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Thomas Sentre
Thomas Sentre

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How To Optimize Your React App’s Performance

React is a widely popular JavaScript library for building user interfaces. The combination of its declarative nature, JSX syntax, and virtual DOM makes it an excellent choice for writing UI code. However, building large-scale React applications that perform well can be challenging. As the complexity of your application grows, you may notice a decline in its performance, which can significantly impact user experience. Therefore, it's essential to optimize your React app's performance to ensure it's fast, responsive, and efficient.

In this article, we will explore the best optimization techniques you can use to make your React application run faster. We'll also discuss identifying performance bottlenecks, common pitfalls to avoid, and specific strategies to optimize your app's performance.

1. Use Browser Performance Tools

The most effective way to check your app's performance is through your web browser. There are several in-browser tools available that can give you accurate measurements and identify areas where your code may be slowing things down. One such tool is Lighthouse.

The Lighthouse extension is a great way to check the basic roadworthiness of your application. As well as checking performance, Lighthouse will look at the accessibility of your web page and whether you are following best practices for the web. It will check whether your pages are optimized for search engine robots and will look to see if your web application meets the standards required to consider it a progressive web application.

Lighthouse on
Figure: website performance checked by lighthouse

You can run a Lighthouse audit in two ways: either on the command line or in a browser. If you want to run audits on the command line, you will first need to install the Lighthouse command:

$ npm install -g lighthouse
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You can then run an audit with the lighthouse command:

$ lighthouse http://localhost:3000
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The command-line version of Lighthouse is simply an automated script for the Google Chrome browser. It has the advantage to generate an HTML report of the audit, which makes it suitable for use on a continuous integration server. You can also use Lighthouse interactively, within Google Chrome. It’s best to do this in an incognito window, as this will reduce the likelihood of other extensions and storage interfering with the Lighthouse audit. Once you have started Chrome and opened your application, go to developer tools and then switch to the Lighthouse tab.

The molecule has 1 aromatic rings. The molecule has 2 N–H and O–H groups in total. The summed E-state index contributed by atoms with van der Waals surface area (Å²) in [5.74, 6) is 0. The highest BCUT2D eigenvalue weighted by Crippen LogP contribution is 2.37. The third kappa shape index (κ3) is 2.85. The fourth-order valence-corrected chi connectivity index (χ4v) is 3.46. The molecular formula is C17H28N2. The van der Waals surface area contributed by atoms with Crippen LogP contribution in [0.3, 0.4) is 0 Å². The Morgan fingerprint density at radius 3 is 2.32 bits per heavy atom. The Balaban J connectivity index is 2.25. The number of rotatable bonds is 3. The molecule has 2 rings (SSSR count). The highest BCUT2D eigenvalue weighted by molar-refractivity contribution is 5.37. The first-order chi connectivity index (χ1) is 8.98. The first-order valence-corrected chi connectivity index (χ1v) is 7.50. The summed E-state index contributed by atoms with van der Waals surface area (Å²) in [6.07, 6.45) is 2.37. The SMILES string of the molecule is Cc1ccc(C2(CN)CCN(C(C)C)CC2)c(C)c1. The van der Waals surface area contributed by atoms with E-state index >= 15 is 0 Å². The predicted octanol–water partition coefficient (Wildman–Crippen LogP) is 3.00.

Then click the Generate audit button. Lighthouse will refresh your page several times and perform a series of audits. The performance audit will concentrate on six different metrics. These metrics are known as web vitals. The web vitals are metrics that you can use to track performance when applications are running in production.

Now that we understand how to check the performance of our React app, let's delve into specific techniques that can help optimize its performance.

2. Use React.Suspense and React.Lazy for Lazy Loading Components

Lazy-loading components can significantly improve the performance of your React application by reducing the initial load time. The idea of lazy loading is to load a component only when it is needed. React comes bundled with React.Lazy and React.Suspense API so that you can render a dynamic import as a regular component. Here instead of loading your regular component like this:

import LazyComponent from './LazyComponent';
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You can cut down the risk of performance by using the lazy method to render a component.

const LazyComponent = React.lazy(() => import('./LazyComponent'));
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React.lazy takes a function that must call a dynamic import(). This will then return a Promise which resolves to a module with a default export containing a React component.

The lazy component should be rendered inside a Suspense component, which allows you to add fallback content as a loading state while waiting for the lazy component to load.

import React, { Suspense } from 'react';
const LazyComponent = React.lazy(() => import('./LazyComponent'));
function MyComponent() {
return (
  <Suspense fallback={<div>Loading....</div>}>
      <LazyComponent />
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3. Memoising React Components with Memo

React.memo is a function that you can use to optimize the render performance of pure function components and hooks. It has been introduced in React v16.6..